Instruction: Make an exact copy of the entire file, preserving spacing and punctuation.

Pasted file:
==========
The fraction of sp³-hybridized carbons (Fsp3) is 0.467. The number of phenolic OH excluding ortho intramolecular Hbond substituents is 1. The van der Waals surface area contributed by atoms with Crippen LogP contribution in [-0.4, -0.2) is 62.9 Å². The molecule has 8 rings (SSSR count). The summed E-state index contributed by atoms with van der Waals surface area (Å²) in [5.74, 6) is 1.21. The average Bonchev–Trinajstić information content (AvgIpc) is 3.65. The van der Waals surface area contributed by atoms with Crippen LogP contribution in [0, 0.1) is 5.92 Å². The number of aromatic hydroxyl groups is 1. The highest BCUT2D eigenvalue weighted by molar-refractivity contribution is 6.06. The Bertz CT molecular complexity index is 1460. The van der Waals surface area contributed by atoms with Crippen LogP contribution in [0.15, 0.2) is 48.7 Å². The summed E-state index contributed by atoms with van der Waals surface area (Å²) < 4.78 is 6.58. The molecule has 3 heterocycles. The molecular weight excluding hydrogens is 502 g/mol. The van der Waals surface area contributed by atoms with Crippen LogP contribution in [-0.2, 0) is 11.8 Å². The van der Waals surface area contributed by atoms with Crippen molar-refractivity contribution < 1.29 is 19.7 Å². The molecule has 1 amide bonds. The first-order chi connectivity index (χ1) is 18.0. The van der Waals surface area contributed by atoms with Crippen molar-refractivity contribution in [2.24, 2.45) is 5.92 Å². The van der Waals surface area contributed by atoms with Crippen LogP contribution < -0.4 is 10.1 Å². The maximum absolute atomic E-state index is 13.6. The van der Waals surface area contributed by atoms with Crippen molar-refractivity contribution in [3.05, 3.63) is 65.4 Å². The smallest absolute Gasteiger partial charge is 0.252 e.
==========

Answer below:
The fraction of sp³-hybridized carbons (Fsp3) is 0.467. The number of phenolic OH excluding ortho intramolecular Hbond substituents is 1. The van der Waals surface area contributed by atoms with Crippen LogP contribution in [-0.4, -0.2) is 62.9 Å². The molecule has 8 rings (SSSR count). The summed E-state index contributed by atoms with van der Waals surface area (Å²) in [5.74, 6) is 1.21. The average Bonchev–Trinajstić information content (AvgIpc) is 3.65. The van der Waals surface area contributed by atoms with Crippen LogP contribution in [0, 0.1) is 5.92 Å². The number of aromatic hydroxyl groups is 1. The highest BCUT2D eigenvalue weighted by molar-refractivity contribution is 6.06. The Bertz CT molecular complexity index is 1460. The van der Waals surface area contributed by atoms with Crippen LogP contribution in [0.15, 0.2) is 48.7 Å². The summed E-state index contributed by atoms with van der Waals surface area (Å²) < 4.78 is 6.58. The molecule has 3 heterocycles. The molecular weight excluding hydrogens is 502 g/mol. The van der Waals surface area contributed by atoms with Crippen LogP contribution in [-0.2, 0) is 11.8 Å². The van der Waals surface area contributed by atoms with Crippen molar-refractivity contribution < 1.29 is 19.7 Å². The molecule has 1 amide bonds. The first-order chi connectivity index (χ1) is 18.0. The van der Waals surface area contributed by atoms with Crippen molar-refractivity contribution in [2.24, 2.45) is 5.92 Å². The van der Waals surface area contributed by atoms with Crippen LogP contribution < -0.4 is 10.1 Å². The maximum absolute atomic E-state index is 13.6. The van der Waals surface area contributed by atoms with Crippen molar-refractivity contribution in [3.05, 3.63) is 65.4 Å². The smallest absolute Gasteiger partial charge is 0.252 e.